(Bloomberg) -- The suspected sabotage of pipelines carrying Russian gas to Europe looks set to intensify already-heated global competition for shipments of the power-station fuel.
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The currently out-of-action Nord Stream pipeline system was damaged, with Germany saying it suspected it was an act of sabotage. It came as Russia also threatened to cut off gas to Europe via a major link through Ukraine, which would be a sharp escalation in the conflict between Moscow and the West.
European gas prices surged more than 20% at one point on Tuesday, with Asian liquefied natural gas futures also rising on the worsening supply outlook. The potential curtailment of more Russian gas will lead to more scarcity in an already frenzied market.
Asia LNG derivatives for December were around $51 per million British thermal units on Wednesday, or about $8 higher, according to traders and brokers. Prices have jumped about 20% since Monday, they said.
See also: After Nord Stream Hit, Russia Ratchets Up Threat on Europe's Gas
"Europe will have to source gas elsewhere indefinitely, and will look heavily to buying US LNG," said Toby Copson, global head of trading and advisory at Trident LNG, a gas trader. "Asia and Europe will be in a stand-off. We will need to see how Japan and South Korea react."
There's a rush to book vessels to carry more American gas across the Atlantic, pushing up shipping rates to near-record levels, traders said. Europe got 40% of its pipeline gas from Russia before the war in Ukraine, a figure that now stands at about 9%.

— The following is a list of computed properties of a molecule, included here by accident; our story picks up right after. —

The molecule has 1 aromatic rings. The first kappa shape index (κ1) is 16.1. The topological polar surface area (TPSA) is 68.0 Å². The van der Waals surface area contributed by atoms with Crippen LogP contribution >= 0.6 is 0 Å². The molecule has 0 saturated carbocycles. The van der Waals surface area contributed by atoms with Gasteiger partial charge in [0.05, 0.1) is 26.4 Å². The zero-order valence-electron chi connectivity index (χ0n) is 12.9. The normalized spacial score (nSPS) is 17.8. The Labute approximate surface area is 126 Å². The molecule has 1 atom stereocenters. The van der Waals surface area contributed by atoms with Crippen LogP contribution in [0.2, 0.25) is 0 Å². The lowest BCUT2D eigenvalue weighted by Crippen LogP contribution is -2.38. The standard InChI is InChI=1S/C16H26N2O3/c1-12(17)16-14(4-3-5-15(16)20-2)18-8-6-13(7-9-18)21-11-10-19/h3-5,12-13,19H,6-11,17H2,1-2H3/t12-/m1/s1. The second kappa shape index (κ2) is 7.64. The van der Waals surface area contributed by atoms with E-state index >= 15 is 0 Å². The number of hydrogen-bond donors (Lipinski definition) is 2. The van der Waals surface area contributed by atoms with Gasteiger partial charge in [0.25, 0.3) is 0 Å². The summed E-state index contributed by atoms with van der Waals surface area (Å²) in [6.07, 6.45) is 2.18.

The continent will need to purchase 90% more LNG on the spot market than secured under long-term contracts if Russian gas supplies drop to zero on Oct. 1, BNEF said in a report this week.
European gas prices surged as much as 12%, jumping for a second day. The share prices of gas producers also advanced on Wednesday, with Woodside Energy Group Ltd. jumping as much as 4.1% in Sydney.
Still, Japan's rampant buying over the past few months may blunt the impact as it's sitting on LNG stockpiles that are well above the five-year average. China, meanwhile, has sufficient supply as industrial demand falls amid an economic slowdown.
Europe will need more LNG, and that will boost Asian prices, said Alex Chow, chief investment officer at Infinity Asset Management. However, the strong US dollar means gas will get even more expensive for most buyers, which could suppress demand in Asia, he said.
(Updates with derivatives prices in fourth paragraph)
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